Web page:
The theme for Earth Day 2020 is climate action.   And now, when our world has been thrown into chaos with Covid-19, is the time to make changes to the way we live - an enormous challenge that brings with it significant opportunity.  This pandemic has spread around our hyper-connected world at lightning speed, threatening every country, causing disruption like never before and giving us insight into how vulnerable we really are.

It’s only when we see the faces, hear the suffering, feel threatened and experience vulnerability that we are spurred into taking action, making changes and evolving our thinking.  And although this Pandemic has and will continue to cause pain, death, uncertainty and cripple economies, we will learn to adapt. In comparison, climate change represents a bigger challenge as it threatens life support systems that make our world habitable.

The debate on whether climate change is happening is no longer relevant, instead the conversation now needs to be what changes must be made.

Tipping points in the environment, due to climate change, create a mass loss in biodiversity.  Currently, humans exploit more than 70% of the Earth, affecting the climate and leaving little room for nature to thrive. As a result of this exploitation, people are losing their homes, their livelihoods and some are losing their lives due to ecological damage. The worrying concern is our reluctance to see what’s happening as a result of our behaviour and habits, instead accepting our volatile climate as the new norm.


“Glaciers and ice sheets are shrinking. Global sea level is rising at more than twice the rate of the 20th century. The ocean is warming, becoming more acidic and losing oxygen. Fifty percent of coastal wetlands have been lost over the past 100 years. Species are dying, biodiversity is declining and ecosystems are losing their integrity and function.”

Cassandra Brooks, Assistant Professor, University of Colorado Boulder

So what does meaningful change look like to reduce our carbon footprint? 


Reduce consumption, use green energy, use renewable resources, reuse and recycle, eat less meat. 

  • Producing stuff consumes energy.  Producing more and more stuff for a growing population, whether it’s fast fashion or a smartphone, means an ongoing and growing consumption of energy generated by fossil fuels that create massive pollution issues for the planet.  To reduce pollution we need to invest in renewable energy that releases zero emissions.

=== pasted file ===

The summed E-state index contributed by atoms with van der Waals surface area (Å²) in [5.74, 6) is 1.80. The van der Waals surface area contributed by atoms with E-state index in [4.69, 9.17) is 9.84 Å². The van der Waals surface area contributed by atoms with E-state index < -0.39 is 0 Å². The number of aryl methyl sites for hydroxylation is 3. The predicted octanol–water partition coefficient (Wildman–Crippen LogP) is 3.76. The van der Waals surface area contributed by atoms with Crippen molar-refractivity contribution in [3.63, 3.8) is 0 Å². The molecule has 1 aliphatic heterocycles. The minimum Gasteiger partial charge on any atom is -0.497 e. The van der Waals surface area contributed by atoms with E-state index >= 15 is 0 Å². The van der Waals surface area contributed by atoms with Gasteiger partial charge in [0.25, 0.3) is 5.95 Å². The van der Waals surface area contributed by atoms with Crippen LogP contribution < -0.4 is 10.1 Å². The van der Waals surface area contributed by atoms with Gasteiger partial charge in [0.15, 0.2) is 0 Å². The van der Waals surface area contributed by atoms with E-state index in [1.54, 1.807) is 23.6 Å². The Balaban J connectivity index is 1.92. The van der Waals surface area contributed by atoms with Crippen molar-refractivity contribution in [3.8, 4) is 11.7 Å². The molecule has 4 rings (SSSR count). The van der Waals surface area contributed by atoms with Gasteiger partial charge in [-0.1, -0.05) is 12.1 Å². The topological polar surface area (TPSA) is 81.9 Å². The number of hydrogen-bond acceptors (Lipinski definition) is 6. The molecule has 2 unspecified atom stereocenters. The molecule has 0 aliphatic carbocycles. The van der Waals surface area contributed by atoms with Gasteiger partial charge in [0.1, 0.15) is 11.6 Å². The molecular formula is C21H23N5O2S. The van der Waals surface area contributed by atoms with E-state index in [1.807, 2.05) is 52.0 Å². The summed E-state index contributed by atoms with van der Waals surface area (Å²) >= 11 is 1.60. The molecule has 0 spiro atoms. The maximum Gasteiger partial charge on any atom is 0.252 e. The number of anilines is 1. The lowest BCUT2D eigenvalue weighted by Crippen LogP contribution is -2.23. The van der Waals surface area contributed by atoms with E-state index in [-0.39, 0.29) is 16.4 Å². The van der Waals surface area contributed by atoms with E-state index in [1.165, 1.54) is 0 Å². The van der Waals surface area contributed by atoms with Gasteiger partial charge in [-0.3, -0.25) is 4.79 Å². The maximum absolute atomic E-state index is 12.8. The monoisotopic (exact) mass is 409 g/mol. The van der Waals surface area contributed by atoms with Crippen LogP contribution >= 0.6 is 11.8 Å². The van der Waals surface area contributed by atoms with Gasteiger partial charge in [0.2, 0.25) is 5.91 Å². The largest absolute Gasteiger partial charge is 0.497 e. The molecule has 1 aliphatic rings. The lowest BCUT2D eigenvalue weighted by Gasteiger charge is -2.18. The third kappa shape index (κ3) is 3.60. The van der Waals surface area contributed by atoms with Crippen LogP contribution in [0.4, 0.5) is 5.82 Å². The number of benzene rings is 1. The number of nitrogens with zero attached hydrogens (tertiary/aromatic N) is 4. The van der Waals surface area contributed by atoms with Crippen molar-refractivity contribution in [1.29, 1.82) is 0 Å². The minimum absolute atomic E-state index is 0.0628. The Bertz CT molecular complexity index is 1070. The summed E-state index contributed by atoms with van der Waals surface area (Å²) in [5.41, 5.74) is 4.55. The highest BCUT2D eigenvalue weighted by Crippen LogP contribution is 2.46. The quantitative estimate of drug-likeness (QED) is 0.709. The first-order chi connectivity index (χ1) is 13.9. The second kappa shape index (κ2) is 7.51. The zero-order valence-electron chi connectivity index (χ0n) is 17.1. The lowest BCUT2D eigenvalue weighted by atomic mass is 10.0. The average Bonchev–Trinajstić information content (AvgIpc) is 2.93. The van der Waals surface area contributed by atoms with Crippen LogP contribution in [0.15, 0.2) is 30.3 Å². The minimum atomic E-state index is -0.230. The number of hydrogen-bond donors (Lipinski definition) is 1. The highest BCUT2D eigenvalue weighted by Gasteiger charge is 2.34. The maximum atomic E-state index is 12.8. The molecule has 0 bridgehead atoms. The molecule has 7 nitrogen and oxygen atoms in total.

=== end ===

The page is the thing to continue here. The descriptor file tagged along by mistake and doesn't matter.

• We also need to stop chasing productivity growth.  Businesses need to address overproduction and the idea that growth only happens by producing more and as consumers we must change our throwaway behaviour and consider whether we really need to buy it at all.  Wanting ‘more and more,’ wanting ‘bigger and better’ is not sustainable, instead we must start investing time and energy into products, businesses and jobs that matter.

  • If businesses invest in renewable resources, if one industry's waste can become another's raw material and if we make a conscious effort to reuse and recycle, then we can move toward a more circular economy where waste is reduced and natural resources are used in a sustainable way.

  • Animal agriculture is the leading cause of species extinction, ocean dead zones, water pollution, and habitat destruction, responsible for 90% of all deforestation and 20% of total greenhouse gas emissions globally. By simply reducing our consumption of meat and dairy we can take instant action that has a direct and positive impact on the environment.

 

2020 is proving to be a year of significant change to the way we live our lives - Covid-19 has made us rethink how we work, how we travel, how we socialise.  It has reinforced that what really matters is our health and well being as we begin to understand that beyond our basic needs everything else is excess. 

This Earth Day, take a moment to review simple changes you can make to your daily life that benefit the planet, a place we call home.  Take our Sustainable Habits Challenge and be part of the solution to a healthier future. 

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